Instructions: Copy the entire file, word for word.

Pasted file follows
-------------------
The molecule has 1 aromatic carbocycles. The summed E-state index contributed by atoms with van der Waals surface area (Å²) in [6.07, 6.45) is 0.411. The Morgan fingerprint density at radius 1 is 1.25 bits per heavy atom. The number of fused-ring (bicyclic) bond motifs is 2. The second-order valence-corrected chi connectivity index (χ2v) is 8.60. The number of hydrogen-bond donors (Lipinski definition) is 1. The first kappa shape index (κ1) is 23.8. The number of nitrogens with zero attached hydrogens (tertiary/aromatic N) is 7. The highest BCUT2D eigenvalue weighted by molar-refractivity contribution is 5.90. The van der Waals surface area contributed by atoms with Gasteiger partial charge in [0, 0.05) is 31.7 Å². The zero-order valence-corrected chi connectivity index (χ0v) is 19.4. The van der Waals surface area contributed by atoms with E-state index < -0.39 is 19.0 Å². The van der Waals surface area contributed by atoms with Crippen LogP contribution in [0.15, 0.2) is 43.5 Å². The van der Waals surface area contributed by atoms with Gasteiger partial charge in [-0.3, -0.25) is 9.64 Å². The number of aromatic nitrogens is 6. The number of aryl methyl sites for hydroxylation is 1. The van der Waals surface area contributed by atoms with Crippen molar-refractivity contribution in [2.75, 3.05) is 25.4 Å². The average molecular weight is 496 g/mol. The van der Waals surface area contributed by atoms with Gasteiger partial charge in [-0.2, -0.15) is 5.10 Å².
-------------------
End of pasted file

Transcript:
The molecule has 1 aromatic carbocycles. The summed E-state index contributed by atoms with van der Waals surface area (Å²) in [6.07, 6.45) is 0.411. The Morgan fingerprint density at radius 1 is 1.25 bits per heavy atom. The number of fused-ring (bicyclic) bond motifs is 2. The second-order valence-corrected chi connectivity index (χ2v) is 8.60. The number of hydrogen-bond donors (Lipinski definition) is 1. The first kappa shape index (κ1) is 23.8. The number of nitrogens with zero attached hydrogens (tertiary/aromatic N) is 7. The highest BCUT2D eigenvalue weighted by molar-refractivity contribution is 5.90. The van der Waals surface area contributed by atoms with Gasteiger partial charge in [0, 0.05) is 31.7 Å². The zero-order valence-corrected chi connectivity index (χ0v) is 19.4. The van der Waals surface area contributed by atoms with E-state index < -0.39 is 19.0 Å². The van der Waals surface area contributed by atoms with Crippen LogP contribution in [0.15, 0.2) is 43.5 Å². The van der Waals surface area contributed by atoms with Gasteiger partial charge in [-0.3, -0.25) is 9.64 Å². The number of aromatic nitrogens is 6. The number of aryl methyl sites for hydroxylation is 1. The van der Waals surface area contributed by atoms with Crippen molar-refractivity contribution in [2.75, 3.05) is 25.4 Å². The average molecular weight is 496 g/mol. The van der Waals surface area contributed by atoms with Gasteiger partial charge in [-0.2, -0.15) is 5.10 Å².